Published by the Students of Johns Hopkins since 1896
December 3, 2021

Public safety education program set to close in 2019

By SEBASTIAN KETTNER | February 15, 2018



The School of Education (SOE) will be phasing out its Division of Public Safety Leadership.

The Division of Public Safety Leadership (PSL) at the School of Education (SOE) will be phased out by December 2019, according to an announcement from SOE Dean Christopher Morphew. Current students will be able to complete their degrees, but no new students, including those currently in the application process, will be accepted.

PSL is a nationally-recognized program that combines liberal arts and leadership education to teach public safety officials. More than 90 heads of public safety agencies in the U.S., including over 75 chiefs of police, are graduates of the program. In addition, PSL has trained over 20,000 through non-credit programs.

In his announcement on Dec. 20, Morphew cited diminished enrollments, faculty turnover and a lack of academic focus as the reasons for shutting down the program.

Kyle Bodenhorn, a police sergeant in Prince George’s County who graduated from the Division in 2017, feels that the University was premature in ending the program during a time of strenuous relationships between law enforcement and the population.

“There’s a fractured relationship between public safety and the public — in the state of Maryland and nationally. Over the past two years, that’s become obvious,” Bodenhorn said. “There’s a big vacuum being left when this program disappears.” 

Founded in 1994 as the Police Executive Leadership Program, PSL offers a Bachelor of Science and a Master of Science degree in Organizational Leadership, as well as a Master of Science in Intelligence Analysis degree. The Master’s degree in Organizational Leadership is also available online.

In an interview with The News-Letter, Morphew said that the University will engage its alumni to ensure that the SOE will continue to play a central role in improving public safety education.

“My goal here is to figure out: how do we create the best organizational structure and how does the [SOE] meet the challenge of improving policing and public safety leadership in 2018?” Morphew said.

For many students and alumni, this program was a way to further protect their communities. Last year, Baltimore set a record for the number of murders per capita.

Bodenhorn said that closing the program contradicts the mission of the SOE.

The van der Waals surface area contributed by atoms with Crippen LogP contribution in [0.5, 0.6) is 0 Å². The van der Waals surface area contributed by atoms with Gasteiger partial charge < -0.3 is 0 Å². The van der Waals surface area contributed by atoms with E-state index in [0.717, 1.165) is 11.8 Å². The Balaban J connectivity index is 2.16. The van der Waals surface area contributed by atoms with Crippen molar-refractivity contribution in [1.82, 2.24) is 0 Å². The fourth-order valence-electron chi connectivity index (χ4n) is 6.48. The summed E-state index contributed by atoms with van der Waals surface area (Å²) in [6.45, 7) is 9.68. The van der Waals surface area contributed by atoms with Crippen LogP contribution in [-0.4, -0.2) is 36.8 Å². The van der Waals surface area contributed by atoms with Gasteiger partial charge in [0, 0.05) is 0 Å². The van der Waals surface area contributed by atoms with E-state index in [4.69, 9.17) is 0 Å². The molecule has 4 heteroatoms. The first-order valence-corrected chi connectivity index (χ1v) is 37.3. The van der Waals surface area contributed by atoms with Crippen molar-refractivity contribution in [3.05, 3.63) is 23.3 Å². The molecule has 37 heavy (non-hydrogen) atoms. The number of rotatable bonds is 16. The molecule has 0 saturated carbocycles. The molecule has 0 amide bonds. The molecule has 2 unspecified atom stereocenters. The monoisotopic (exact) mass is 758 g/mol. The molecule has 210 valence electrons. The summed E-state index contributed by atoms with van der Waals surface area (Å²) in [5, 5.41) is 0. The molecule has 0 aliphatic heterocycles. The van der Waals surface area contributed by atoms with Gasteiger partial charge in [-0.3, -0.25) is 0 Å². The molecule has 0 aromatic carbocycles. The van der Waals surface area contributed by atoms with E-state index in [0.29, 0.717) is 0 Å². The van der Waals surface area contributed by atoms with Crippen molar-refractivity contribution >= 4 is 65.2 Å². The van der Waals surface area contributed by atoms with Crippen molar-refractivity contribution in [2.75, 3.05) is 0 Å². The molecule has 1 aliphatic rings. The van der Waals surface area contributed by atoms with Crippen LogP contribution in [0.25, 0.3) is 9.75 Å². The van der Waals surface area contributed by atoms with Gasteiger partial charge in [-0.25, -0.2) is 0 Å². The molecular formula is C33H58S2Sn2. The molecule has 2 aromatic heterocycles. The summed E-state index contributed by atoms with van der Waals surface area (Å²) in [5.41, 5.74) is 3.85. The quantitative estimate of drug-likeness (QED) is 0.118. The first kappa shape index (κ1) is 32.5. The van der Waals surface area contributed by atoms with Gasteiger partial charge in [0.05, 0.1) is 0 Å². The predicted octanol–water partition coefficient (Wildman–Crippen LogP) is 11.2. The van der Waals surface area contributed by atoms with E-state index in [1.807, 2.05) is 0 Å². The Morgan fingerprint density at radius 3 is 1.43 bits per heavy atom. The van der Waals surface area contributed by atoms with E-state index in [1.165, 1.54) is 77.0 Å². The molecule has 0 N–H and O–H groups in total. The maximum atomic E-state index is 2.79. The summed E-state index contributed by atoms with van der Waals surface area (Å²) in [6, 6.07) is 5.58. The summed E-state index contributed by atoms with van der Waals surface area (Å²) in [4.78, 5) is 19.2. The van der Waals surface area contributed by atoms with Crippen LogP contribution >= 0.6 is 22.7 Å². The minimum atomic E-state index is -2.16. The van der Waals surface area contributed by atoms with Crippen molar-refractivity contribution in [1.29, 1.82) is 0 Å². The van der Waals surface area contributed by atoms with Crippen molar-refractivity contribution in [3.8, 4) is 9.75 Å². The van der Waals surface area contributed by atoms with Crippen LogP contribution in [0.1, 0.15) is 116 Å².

“[Hopkins] literally sits in the middle of Baltimore City, a city that has notably one of the worst relationships between public safety and the citizens,” Bodenhorn said. “Where are we going to go to get this education? And how are we going to translate it into changes over the next 20 years?”

Major William Alexander, a PSL graduate and officer in Prince George’s County, believes that PSL’s education approach helps alter that atmosphere.

“This specific program is definitely exposing us and entrenching in us new ideas and thought processes that are helping us realign with what our communities want us to do,” Alexander said.

Chief David C. Morris of Riverdale Park Police Department is a graduate of the program and a former president of the Maryland Chiefs of Police Association (MCPA). PSL hosts MCPA at their Columbia Center in Southwest Baltimore.

When Morris became chief of police, he was the only employee in the department with a Master’s degree. In recent years he has sent officers to study at PSL during working hours.

“The people [that the PSL is producing] are going to be able to change agencies and shift the culture of police departments and make them more community-focused,” Morris said. “We’re making tremendous headway. This is not the time to turn back the clock.”

Morphew acknowledged a need for higher-quality policing and locally-trained leadership. He also stated that PSL fulfilled an important part of the SOE’s mission.

“The decision to close PSL does not mean we are stepping away from this mission,” he said. “It means what we are trying to do is find the best way to address the opportunities at hand in public safety leadership.”

Despite the successes of the program, enrollment in PSL degree programs fell from 250 in 2009 to 99 this past fall because the program faces growing competition from similar programs at other universities. Morphew said that the size of this decline in enrollment drew his attention because the SOE receives more than half of its revenue through tuition.

However, online enrollment in the division’s Master of Science in Organizational Leadership degree has increased in recent years.

Associate Professor Chris Dreisbach, the director of applied ethics and humanities for the PSL, said that the division had also planned to add another online degree program.